Guest Contributor: Nicholas M. Auletta, CPP, President, TruView BSI, LLC
"Move fast and break things!” From Facebook’s infamous guiding mantra to the indelible words of Ricky Bobby in the movie Talladega Nights (“I wanna go fast!”), our country and business culture has always revered speed. The covers of business magazines are plastered with the latest Silicon Valley phenoms who have built companies at near breakneck speed. Now, with the increasing application and acceptance of artificial intelligence, machine learning, and robotic process automation, the pace of business is faster than ever.
The background screening industry feels the pull of technology advancements and the pressures that come with them. As employers compete for candidates in a tight job market, the pressure to accelerate the pace of hiring grows, rolling downhill to pre-employment background screening providers. Background screeners have adopted exciting new technologies; some even tout speed ("4-hour criminal record turnaround!") with no human intervention required!
I have long believed that technology gives us the ability to enable and optimize our background screening efficiency, but for this article, I'd like to draw attention to the virtues of keeping people (and their professional analyses) involved in what is a heavily human process.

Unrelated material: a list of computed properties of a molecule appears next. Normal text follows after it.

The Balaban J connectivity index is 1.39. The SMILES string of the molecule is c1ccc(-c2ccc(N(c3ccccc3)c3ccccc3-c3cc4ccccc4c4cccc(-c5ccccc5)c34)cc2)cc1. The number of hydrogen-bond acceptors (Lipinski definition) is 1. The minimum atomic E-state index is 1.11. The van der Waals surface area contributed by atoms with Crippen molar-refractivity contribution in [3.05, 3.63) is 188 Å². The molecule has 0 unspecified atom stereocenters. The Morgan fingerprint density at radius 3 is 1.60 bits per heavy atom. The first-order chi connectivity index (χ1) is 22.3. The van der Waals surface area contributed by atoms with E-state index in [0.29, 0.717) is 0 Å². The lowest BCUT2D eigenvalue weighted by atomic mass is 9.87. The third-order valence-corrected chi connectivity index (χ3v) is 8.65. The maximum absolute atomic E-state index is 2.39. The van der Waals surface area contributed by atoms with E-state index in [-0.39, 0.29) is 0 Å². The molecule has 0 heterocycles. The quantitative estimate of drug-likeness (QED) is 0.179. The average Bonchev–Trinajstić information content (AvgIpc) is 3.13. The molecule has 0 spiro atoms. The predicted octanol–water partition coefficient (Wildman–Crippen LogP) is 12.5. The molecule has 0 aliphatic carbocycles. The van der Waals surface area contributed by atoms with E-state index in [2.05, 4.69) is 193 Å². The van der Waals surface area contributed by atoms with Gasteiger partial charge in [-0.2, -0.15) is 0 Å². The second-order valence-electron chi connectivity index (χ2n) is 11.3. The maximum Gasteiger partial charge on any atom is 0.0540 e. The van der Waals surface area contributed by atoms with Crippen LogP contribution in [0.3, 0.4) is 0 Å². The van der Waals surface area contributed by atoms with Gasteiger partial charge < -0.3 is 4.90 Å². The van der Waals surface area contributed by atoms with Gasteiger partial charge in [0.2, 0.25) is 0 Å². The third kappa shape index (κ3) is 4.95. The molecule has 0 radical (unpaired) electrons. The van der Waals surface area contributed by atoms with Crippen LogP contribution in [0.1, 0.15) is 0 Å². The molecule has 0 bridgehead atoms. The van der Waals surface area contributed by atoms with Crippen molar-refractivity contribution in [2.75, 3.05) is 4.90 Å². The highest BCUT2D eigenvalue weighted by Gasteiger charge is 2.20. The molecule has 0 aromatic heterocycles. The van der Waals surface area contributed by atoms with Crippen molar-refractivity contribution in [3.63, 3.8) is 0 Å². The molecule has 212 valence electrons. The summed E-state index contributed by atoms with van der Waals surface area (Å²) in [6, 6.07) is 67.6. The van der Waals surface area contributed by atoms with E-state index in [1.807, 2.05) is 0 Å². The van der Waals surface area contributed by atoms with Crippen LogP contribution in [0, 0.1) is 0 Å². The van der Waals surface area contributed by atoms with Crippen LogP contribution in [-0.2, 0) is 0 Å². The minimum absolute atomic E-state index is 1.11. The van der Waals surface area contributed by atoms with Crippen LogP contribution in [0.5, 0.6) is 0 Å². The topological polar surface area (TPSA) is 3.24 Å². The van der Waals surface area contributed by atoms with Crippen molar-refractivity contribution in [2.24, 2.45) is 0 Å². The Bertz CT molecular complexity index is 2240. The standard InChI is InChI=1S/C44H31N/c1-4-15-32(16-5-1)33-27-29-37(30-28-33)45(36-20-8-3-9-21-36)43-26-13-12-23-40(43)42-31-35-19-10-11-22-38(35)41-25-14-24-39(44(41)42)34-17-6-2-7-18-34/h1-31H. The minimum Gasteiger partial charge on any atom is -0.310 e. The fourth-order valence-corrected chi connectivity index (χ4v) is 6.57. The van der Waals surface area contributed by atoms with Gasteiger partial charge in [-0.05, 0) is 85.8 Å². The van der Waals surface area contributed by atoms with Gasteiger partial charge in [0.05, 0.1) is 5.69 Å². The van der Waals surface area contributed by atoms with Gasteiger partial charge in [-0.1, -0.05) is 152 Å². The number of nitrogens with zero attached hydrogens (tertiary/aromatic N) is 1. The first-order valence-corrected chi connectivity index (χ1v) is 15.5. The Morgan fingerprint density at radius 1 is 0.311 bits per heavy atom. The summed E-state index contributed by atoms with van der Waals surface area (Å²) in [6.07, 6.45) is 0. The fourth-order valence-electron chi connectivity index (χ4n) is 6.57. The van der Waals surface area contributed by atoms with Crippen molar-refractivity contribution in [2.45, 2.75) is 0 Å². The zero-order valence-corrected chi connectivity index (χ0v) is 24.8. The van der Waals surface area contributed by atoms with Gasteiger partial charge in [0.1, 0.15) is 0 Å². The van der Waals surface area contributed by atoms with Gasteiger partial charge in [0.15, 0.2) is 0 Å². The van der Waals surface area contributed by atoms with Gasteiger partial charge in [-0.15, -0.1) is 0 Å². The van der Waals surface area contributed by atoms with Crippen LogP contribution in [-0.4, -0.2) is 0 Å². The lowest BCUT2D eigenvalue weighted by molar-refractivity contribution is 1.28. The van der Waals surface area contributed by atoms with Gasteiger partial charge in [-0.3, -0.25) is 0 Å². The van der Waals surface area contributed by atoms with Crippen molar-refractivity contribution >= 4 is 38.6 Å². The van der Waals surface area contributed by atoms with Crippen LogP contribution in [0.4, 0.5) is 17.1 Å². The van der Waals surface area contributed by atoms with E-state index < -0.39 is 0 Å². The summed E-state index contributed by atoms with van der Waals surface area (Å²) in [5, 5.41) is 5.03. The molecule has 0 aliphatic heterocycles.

As a background screening professional, I may be biased, but I believe our job is one of the most important—if not of the utmost importance—in the candidate onboarding process. Our screen, in whole or in part, often determines the fate of a candidate’s career, opportunity, or business arrangement. Its importance, I think, warrants concern that focusing so heavily on speed and turnaround elevates technology, while downplaying analysis and accuracy.
To add layers and complexity, it's nearly impossible for the overburdened human resources, compliance, or security professional to have expertise in the ever-changing patchwork of multijurisdictional laws and regulations that impact background screens. Knowing what's restricted or reportable information—and staying compliant—has become more difficult. Analysis and accuracy are more important than ever, and they cannot be accomplished without human intervention and, more specifically, expert review through human eyes.